- Iran’s Rouhani: Israel, Islamic State are ‘tumors derived from the same origin’
- Rep. Tim Murphy: GOP knew HealthCare.gov would be an ‘unmitigated disaster’
- Political speak: Planned Parenthood dumps ‘pro-choice’ for ‘women’s health’
- U.S. attorney warns Cuomo not to interfere with anti-corruption probes
- Investigators reach Ukraine jet crash site
- Ohio gives Obama a thumbs down; Hillary Clinton tops GOP all-stars: poll
- Jesse Ventura suggests suit not over; HarperCollins could be next
- ‘No American is proud’ of certain CIA tactics: State Department
- Drug-filled drone crash outside S.C. prison sends police on alert
- GOP to Obama: Take your ‘golf cap off’ and get down to coal country
Egypt approves post-coup constitution; Muslim Brotherhood vows protests
Question of the Day
CAIRO — Voters overwhelmingly supported Egypt’s military-backed constitution in a two-day election, with 98.1 percent supporting it in the first vote since a coup toppled the country’s president, the election commission said Saturday.
The election was seen as key to legitimizing its military-backed interim government and wasn’t a surprise, as authorities lobbied the public extensively to support it. But the turnout, only slightly higher than a referendum last year sponsored by the government of toppled Islamist President Mohammed Morsi, suggests a nation that is still deeply divided.
Egypt’s High Election Commission said 38.6 percent of the country’s more than 53 million eligible voters took part in the two-day poll Tuesday and Wednesday. Judge Nabil Salib, who heads the commission, said 20.6 million voters cast ballots, with some 20.3 million votes counted after eliminating those voided.
This is the first vote since the military removed Morsi following massive protests in July. Officials view the vote as key in legitimizing the country’s military-backed interim government and its plan for parliamentary and presidential elections.
Morsi’s supporters and his outlawed Muslim Brotherhood group boycotted the vote and have alleged the results were forged. The Brotherhood has vowed to keep up their near-daily protests.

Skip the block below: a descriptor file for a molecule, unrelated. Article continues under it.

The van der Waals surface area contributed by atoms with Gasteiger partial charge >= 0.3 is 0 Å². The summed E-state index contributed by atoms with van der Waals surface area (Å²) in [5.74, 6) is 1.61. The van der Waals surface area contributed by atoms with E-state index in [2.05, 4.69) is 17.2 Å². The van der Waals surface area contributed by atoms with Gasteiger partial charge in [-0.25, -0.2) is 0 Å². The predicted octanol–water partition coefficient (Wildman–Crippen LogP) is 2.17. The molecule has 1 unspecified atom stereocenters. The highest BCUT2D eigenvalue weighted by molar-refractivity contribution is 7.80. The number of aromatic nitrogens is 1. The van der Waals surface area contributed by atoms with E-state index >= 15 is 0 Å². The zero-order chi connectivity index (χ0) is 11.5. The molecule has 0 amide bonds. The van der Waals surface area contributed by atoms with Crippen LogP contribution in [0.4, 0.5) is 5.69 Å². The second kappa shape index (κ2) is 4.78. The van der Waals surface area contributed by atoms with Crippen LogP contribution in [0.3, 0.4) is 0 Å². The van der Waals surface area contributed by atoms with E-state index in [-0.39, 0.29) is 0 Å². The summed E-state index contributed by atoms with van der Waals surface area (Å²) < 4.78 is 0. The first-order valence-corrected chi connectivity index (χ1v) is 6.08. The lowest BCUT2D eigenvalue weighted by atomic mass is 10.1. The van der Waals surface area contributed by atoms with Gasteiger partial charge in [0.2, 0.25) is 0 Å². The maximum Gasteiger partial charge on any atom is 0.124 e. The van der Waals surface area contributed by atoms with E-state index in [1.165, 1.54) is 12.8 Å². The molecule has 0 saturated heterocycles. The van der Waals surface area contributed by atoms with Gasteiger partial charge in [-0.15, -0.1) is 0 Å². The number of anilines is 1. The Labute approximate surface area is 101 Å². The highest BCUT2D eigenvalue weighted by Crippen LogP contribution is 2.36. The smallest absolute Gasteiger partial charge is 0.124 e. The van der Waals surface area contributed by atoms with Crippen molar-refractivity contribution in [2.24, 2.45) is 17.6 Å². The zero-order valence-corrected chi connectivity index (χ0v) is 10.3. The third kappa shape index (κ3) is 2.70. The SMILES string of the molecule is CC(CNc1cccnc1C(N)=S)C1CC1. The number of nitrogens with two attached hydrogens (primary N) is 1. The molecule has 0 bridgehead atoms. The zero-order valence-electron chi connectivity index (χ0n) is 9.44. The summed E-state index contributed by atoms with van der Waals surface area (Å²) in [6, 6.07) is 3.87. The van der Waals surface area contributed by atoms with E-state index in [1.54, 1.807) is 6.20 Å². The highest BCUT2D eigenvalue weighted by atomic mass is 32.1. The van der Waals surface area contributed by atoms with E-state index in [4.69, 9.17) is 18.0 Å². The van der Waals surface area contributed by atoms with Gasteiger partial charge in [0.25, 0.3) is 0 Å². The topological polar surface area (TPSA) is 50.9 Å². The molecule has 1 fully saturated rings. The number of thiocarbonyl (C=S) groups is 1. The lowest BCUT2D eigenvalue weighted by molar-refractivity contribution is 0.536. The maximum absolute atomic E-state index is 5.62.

While announcing the results, Salib suggested voter participation would have been higher if it weren’t for the vote coinciding with university midterm exams that kept students, and younger voters, away.
Activists and monitoring groups have raised serious concerns over the atmosphere in which voting took place, with U.S.-based Democracy International saying that “arrests and detention of dissenting voices” took place ahead of the poll.
“A democratic transition should be characterized by an expansion of freedoms, but Egyptians have seen substantial restrictions on the exercise of their democratic rights,” said Eric Bjornlund, Democracy International’s president and head of the observation mission in Egypt.
In the lead up to the vote, police arrested those campaigning for a “no” vote on the referendum, leaving little room for arguing against the document.
On Friday, supporters of Morsi took to the streets to denounce the draft charter. Some protests turned violent. Four people were killed in the ensuing clashes, Egypt’s Health Ministry said Saturday. It said 15 people were injured nationwide.
TWT Video Picks
By Ted Cruz
Israel saves its enemies; Hamas endangers its friends
- Al Gore's climate-changers at EPA hearings foiled by cool temperatures
- Geraldo Rivera: Matt Drudge 'doing his best to stir up a civil war'
- Chicken pox outbreak puts illegal immigrant facility on lockdown
- GOP report sees ties between rich donors, green 'nonprofits'
- NAPOLITANO: Is the president incompetent or lawless?
- Lois Lerner hated conservatives, new emails show
- EDITORIAL: The real Lois Lerner exposed in newly released emails
- House votes to sue President Obama over claims of presidential power
- Catholic League slams Obama: 'Do Christian lives mean so little to you?'
- 'Big Bang' star Mayim Bialik helps send bulletproof vests to IDF
Obama's biggest White House 'fails'
Celebrities turned politicians
Athletes turned actors
20 gadgets that changed the world